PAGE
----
We’re Hurting Ourselves

By Ericka Chickowski  |  Posted 2008-03-05 Email Print this article Print
 
 
 
 
 
 
 

Despite what you've been told about the IT skills shortage, there's a multitude of evidence that suggests that line of reasoning is a self-serving myth. Baseline cuts in to the belly of the IT shortage debate.

We’re hurting ourselves
No matter what the motives for promoting belief in an IT skills shortage, those who contradict that belief say that the perpetuation of such a myth will sting the industry in the end.

“What should NOT be done is to take actions that will increase the supply of scientists and engineers that are not intimately coupled with serious measures to ensure that comparable increases occur in the demand for scientists and engineers,” Teitelbaum told Congress.

Already job volatility is increasingly discouraging the best and the brightest from entering IT in favor of other more lucrative fields such as investment banking and medicine, Hira said.

“The risks in terms of job volatility is there, plus then you overlay things like outsourcing of jobs and the breakdown of employment relations between employer and worker and also if you believe that technological changes are happening faster then the risk obsolescence by the worker is even higher,” Hira said. “If you're out of work for six months or a year are you going to be obsolete or at least perceived to be obsolete by an employer and I think those risks have increased quite dramatically and if you think about risk and reward from an investment point of view, we don't see a concurrent increase in the reward side in the wages to justify those risks.”

Hira believes that the illusion of a shortage has already done harm by helping the industry sneak past politicians for increases in H1-B guest foreign worker visas in an immigration system that Hira believes is broken.

“We have a system with certain criteria set out—the H1-B has requirements—the problem is they're so loosely written that in fact those workers can be substitutes for American workers and in effect American workers can be forced to train the workers who are on H1-B to replace them,” Hira said. “So that certainly runs counter to both common sense in terms of what the programs are supposed to do; but also what the publicly stated goals are both by politicians as well as by the lobbies.”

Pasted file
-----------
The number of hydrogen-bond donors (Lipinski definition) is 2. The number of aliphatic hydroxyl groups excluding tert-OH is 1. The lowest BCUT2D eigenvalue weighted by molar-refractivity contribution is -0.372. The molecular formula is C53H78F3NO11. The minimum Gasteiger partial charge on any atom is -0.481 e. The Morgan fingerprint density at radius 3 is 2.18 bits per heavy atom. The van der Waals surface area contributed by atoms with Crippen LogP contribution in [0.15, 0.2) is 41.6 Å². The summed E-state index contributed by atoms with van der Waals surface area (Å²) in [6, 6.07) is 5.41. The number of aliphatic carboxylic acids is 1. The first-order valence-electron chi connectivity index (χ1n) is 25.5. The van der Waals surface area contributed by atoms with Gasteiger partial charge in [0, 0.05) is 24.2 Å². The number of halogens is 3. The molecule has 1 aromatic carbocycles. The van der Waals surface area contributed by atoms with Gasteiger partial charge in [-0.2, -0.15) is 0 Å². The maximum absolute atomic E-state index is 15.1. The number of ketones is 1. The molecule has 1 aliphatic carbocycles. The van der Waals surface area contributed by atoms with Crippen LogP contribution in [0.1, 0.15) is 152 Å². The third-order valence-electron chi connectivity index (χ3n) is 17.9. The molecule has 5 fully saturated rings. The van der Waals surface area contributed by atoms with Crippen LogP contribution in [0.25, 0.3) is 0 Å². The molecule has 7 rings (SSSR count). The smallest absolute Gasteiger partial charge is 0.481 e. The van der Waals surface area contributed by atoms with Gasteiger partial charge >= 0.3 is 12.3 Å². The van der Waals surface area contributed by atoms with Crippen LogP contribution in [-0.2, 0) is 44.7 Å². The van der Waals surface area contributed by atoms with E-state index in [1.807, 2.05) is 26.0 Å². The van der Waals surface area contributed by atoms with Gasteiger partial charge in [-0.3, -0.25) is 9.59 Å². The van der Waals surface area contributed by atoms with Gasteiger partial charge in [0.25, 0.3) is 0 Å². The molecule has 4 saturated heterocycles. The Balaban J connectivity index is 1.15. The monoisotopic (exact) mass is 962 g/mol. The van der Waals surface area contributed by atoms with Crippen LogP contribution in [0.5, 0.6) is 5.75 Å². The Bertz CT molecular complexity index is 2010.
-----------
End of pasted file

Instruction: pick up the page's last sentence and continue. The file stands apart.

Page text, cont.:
In addition to this flood of temporary foreign workers on U.S. soil, there is also the offshore outsourcing effect to contend with, which has been largely justified as a way to work around the shortage.

“You've seen cases around where they've gone offshore, folks on shore either started to leave or been laid off people are highly demoralized and now they're finding things aren't working quite as well as they've hoped,” Salzman said. “The perception out there is that the future is uncertain.”

In both cases these efforts have flooded the market with lower-cost foreign workers who are supplanting an already ample field of home-grown IT labor. The result is that the myth of an IT skills shortage could just end up be self-perpetuating.

“The trouble is that it creates a disincentive for Americans to study these technical fields,” Wadhwa said. “We're hurting ourselves; computer science enrollment is dropping because the incentive is not there for students to study computer science.”



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